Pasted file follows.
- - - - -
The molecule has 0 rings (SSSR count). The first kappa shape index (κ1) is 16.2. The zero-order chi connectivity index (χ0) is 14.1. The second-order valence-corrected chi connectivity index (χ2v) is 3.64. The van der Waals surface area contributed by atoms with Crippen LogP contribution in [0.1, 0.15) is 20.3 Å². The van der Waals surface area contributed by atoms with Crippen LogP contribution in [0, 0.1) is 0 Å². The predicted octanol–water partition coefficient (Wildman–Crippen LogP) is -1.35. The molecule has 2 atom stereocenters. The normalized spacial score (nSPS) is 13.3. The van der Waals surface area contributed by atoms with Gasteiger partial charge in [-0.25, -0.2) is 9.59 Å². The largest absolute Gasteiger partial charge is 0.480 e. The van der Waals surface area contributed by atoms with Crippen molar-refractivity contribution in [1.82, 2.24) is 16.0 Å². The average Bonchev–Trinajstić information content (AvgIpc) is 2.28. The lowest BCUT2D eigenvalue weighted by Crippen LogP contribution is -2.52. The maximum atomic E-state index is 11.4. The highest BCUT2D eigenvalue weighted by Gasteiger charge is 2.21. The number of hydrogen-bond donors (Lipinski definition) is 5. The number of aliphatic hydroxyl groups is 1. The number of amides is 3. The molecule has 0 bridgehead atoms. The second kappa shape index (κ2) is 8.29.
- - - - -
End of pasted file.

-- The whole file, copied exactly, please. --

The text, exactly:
The molecule has 0 rings (SSSR count). The first kappa shape index (κ1) is 16.2. The zero-order chi connectivity index (χ0) is 14.1. The second-order valence-corrected chi connectivity index (χ2v) is 3.64. The van der Waals surface area contributed by atoms with Crippen LogP contribution in [0.1, 0.15) is 20.3 Å². The van der Waals surface area contributed by atoms with Crippen LogP contribution in [0, 0.1) is 0 Å². The predicted octanol–water partition coefficient (Wildman–Crippen LogP) is -1.35. The molecule has 2 atom stereocenters. The normalized spacial score (nSPS) is 13.3. The van der Waals surface area contributed by atoms with Gasteiger partial charge in [-0.25, -0.2) is 9.59 Å². The largest absolute Gasteiger partial charge is 0.480 e. The van der Waals surface area contributed by atoms with Crippen molar-refractivity contribution in [1.82, 2.24) is 16.0 Å². The average Bonchev–Trinajstić information content (AvgIpc) is 2.28. The lowest BCUT2D eigenvalue weighted by Crippen LogP contribution is -2.52. The maximum atomic E-state index is 11.4. The highest BCUT2D eigenvalue weighted by Gasteiger charge is 2.21. The number of hydrogen-bond donors (Lipinski definition) is 5. The number of aliphatic hydroxyl groups is 1. The number of amides is 3. The molecule has 0 bridgehead atoms. The second kappa shape index (κ2) is 8.29.